Media release: FMF - One leap forward and two steps back on sex work decriminalisation


1 June 2023

Debbi Scholtz

The FMF is an independent, non-profit, public benefit organisation, created in 1975 by pro-free market business and civil society national bodies to work for
a non-racial, free and prosperous South Africa.
As a policy organisation it promotes sound economic policies and the principles
of good law. As a think tank it seeks and puts forward solutions to some of the country’s most pressing problems: unemployment, poverty, growth, education, health care, electricity supply, and more. The FMF was instrumental in the post-apartheid negotiations and directly influenced the Constitutional Commission to include the property
rights clause: a critical cornerstone of economic freedom.

+27 11 884 0270
PO Box 4056, Cramerview 2060

FMF: One leap forward and two steps back on sex work decriminalisation

The Free Market Foundation (FMF) welcomed and embraced, completely, the November 2022 announcement by the Department of Justice that it would finally align the law with the constitutional guarantee on professional freedom, by decriminalising sex work.

The Department’s latest about-face, revealed by the Sex Workers Education and Advocacy Taskforce, to revise the decriminalisation bill to also provide for the “regulation” of sex work, is condemnable.

That the Department and the State Law Adviser believe that a mere decriminalisation bill would not pass constitutional muster, is misguided. The FMF encourages the Department to proceed with the Criminal Law (Sexual Offences and Related Matters) Amendment Bill as it stood in November 2022.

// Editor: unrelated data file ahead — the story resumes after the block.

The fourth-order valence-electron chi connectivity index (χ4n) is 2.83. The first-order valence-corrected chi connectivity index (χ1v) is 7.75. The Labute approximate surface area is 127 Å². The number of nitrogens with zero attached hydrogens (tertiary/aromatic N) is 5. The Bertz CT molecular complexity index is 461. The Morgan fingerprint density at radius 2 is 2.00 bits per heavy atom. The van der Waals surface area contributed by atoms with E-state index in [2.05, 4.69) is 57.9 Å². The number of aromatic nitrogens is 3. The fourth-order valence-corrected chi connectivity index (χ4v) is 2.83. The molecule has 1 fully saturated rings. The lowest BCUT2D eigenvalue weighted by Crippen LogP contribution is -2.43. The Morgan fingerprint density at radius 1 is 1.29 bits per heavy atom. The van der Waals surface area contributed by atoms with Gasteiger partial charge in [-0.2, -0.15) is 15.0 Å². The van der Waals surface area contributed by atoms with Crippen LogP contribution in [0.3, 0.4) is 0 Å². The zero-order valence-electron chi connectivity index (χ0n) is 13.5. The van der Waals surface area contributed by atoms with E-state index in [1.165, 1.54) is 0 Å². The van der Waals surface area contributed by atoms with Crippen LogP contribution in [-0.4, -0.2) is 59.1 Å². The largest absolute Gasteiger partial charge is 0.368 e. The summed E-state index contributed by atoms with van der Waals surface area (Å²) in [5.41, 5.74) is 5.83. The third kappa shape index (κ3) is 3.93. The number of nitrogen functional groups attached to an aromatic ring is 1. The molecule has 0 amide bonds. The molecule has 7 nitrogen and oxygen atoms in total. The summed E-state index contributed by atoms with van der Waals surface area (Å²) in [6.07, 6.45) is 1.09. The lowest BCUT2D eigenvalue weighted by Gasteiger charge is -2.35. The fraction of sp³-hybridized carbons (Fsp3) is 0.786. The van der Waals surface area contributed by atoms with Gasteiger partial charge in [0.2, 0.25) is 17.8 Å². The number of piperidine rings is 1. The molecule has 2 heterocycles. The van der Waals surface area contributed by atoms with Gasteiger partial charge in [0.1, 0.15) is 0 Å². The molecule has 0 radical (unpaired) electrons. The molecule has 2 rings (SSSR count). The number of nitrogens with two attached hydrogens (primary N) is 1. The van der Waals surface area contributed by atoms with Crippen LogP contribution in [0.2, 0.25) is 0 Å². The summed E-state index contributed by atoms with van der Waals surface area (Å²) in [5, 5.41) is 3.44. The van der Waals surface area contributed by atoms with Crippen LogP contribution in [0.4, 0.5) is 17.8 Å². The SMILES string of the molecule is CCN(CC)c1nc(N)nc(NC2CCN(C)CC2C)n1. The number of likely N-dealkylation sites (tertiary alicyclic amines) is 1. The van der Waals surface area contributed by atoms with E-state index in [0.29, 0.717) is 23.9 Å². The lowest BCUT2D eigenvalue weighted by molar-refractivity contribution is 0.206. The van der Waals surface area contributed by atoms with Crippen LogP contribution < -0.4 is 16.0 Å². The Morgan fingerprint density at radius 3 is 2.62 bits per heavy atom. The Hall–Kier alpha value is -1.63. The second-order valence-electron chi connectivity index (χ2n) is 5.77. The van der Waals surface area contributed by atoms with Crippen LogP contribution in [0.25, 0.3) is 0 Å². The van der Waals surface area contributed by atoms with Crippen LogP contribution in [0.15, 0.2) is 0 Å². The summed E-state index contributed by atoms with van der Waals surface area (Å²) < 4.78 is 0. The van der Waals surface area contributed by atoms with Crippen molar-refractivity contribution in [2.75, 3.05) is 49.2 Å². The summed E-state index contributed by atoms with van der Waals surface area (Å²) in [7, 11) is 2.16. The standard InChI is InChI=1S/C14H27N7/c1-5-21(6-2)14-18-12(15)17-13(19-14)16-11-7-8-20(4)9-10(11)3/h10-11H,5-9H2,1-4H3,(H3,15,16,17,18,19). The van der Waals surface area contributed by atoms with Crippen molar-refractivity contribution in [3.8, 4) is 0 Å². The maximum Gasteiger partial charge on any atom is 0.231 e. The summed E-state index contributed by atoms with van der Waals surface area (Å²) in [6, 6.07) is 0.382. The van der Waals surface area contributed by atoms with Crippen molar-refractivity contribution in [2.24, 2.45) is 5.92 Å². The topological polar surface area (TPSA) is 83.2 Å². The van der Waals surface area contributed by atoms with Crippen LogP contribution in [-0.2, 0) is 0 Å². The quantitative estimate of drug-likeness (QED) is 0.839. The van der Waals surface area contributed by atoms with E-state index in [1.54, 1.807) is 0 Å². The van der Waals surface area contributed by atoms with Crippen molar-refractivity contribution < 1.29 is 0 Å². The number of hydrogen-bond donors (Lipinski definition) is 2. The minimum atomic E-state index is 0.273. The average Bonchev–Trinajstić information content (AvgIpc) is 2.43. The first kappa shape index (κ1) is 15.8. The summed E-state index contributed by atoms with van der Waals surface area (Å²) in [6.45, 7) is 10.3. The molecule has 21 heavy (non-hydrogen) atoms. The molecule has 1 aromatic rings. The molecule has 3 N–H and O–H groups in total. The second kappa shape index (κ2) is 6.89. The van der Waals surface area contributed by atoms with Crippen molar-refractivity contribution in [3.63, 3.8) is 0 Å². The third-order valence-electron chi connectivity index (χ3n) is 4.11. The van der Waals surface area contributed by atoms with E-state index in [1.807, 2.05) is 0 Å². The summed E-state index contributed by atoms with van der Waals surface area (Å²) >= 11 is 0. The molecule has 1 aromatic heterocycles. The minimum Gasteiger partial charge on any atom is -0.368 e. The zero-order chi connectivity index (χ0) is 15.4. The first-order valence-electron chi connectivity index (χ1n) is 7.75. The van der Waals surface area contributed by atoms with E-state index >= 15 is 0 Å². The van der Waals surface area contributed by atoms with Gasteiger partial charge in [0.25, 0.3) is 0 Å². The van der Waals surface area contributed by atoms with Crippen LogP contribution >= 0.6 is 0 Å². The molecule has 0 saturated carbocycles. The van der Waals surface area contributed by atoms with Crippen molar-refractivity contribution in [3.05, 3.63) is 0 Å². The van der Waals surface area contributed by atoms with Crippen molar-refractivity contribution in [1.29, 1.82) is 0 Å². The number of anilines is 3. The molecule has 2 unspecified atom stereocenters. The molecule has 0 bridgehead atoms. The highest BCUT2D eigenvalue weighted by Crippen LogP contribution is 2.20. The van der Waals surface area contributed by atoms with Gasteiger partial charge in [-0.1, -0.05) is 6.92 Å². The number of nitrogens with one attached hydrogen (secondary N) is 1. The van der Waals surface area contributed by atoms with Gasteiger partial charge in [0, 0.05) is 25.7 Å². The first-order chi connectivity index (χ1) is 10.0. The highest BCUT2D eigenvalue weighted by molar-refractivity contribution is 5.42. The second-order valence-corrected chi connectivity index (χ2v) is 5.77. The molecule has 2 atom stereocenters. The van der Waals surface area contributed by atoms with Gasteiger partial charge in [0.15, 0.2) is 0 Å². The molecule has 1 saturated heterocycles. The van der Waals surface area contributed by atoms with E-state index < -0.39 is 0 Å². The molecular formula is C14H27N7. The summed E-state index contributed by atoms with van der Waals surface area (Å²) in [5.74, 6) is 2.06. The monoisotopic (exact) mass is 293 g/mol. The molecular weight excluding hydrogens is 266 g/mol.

Section 22 of the Constitution provides that all South Africans have “the right to choose their trade, occupation, or profession freely. The practice of a trade, occupation or profession may be regulated by law.”

Regulating the practice of a profession like sex work is discretionary, not compulsory.

As a newly decriminalised profession with a long history of repression, the new legal framework that applies to sex work should be conducive, rather than burdensome, for sex workers to practice their trade. The common law rules that provide for the safety of both workers and clients must be observed and enforced, but ideally no discriminatory dispensation that makes practicing sex work or purchasing such services unduly onerous should be adopted.

A discriminatory dispensation would additionally be inappropriate given the intimate nature of sexual intercourse. South African governments have a long and unfortunate history of making sexual intercourse a matter of legislation, and this should not be repeated in 2023.

If such a dispensation is adopted, it is likely that many sex workers will choose to continue engaging in prostitution in the dangerous underground and unmonitored market. The Department of Justice should ensure the transition of sex work from an unlawful to a lawful profession does not impose undue costs on its participants. A liberal approach would benefit employment, economic growth, and civil liberty in South Africa.

The FMF recommends that the Criminal Law (Sexual Offences and Related Matters) Amendment Bill be adopted in substantively the same form it was announced in 2022.


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